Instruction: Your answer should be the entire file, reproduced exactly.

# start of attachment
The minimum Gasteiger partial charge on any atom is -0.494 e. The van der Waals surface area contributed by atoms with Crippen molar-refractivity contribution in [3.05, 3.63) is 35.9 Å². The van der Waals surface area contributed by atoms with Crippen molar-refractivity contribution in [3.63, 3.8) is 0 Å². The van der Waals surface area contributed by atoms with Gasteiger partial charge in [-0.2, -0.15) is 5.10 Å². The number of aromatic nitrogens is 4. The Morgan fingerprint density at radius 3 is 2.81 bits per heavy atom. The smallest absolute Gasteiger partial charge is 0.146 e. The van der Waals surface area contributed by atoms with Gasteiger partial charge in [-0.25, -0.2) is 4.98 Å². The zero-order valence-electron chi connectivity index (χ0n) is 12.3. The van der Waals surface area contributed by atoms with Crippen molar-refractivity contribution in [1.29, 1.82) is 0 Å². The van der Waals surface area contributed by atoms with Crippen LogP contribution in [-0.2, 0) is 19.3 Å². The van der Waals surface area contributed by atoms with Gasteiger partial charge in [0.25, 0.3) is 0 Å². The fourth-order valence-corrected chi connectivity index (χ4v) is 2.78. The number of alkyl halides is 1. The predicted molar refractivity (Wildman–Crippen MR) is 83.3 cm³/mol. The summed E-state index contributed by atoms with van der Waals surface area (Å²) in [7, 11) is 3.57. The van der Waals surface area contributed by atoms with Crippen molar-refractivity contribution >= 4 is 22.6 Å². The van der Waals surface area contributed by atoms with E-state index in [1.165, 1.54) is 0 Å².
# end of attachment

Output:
The minimum Gasteiger partial charge on any atom is -0.494 e. The van der Waals surface area contributed by atoms with Crippen molar-refractivity contribution in [3.05, 3.63) is 35.9 Å². The van der Waals surface area contributed by atoms with Crippen molar-refractivity contribution in [3.63, 3.8) is 0 Å². The van der Waals surface area contributed by atoms with Gasteiger partial charge in [-0.2, -0.15) is 5.10 Å². The number of aromatic nitrogens is 4. The Morgan fingerprint density at radius 3 is 2.81 bits per heavy atom. The smallest absolute Gasteiger partial charge is 0.146 e. The van der Waals surface area contributed by atoms with Gasteiger partial charge in [-0.25, -0.2) is 4.98 Å². The zero-order valence-electron chi connectivity index (χ0n) is 12.3. The van der Waals surface area contributed by atoms with Crippen molar-refractivity contribution in [1.29, 1.82) is 0 Å². The van der Waals surface area contributed by atoms with Crippen LogP contribution in [-0.2, 0) is 19.3 Å². The van der Waals surface area contributed by atoms with Gasteiger partial charge in [0.25, 0.3) is 0 Å². The fourth-order valence-corrected chi connectivity index (χ4v) is 2.78. The number of alkyl halides is 1. The predicted molar refractivity (Wildman–Crippen MR) is 83.3 cm³/mol. The summed E-state index contributed by atoms with van der Waals surface area (Å²) in [7, 11) is 3.57. The van der Waals surface area contributed by atoms with Crippen molar-refractivity contribution >= 4 is 22.6 Å². The van der Waals surface area contributed by atoms with E-state index in [1.165, 1.54) is 0 Å².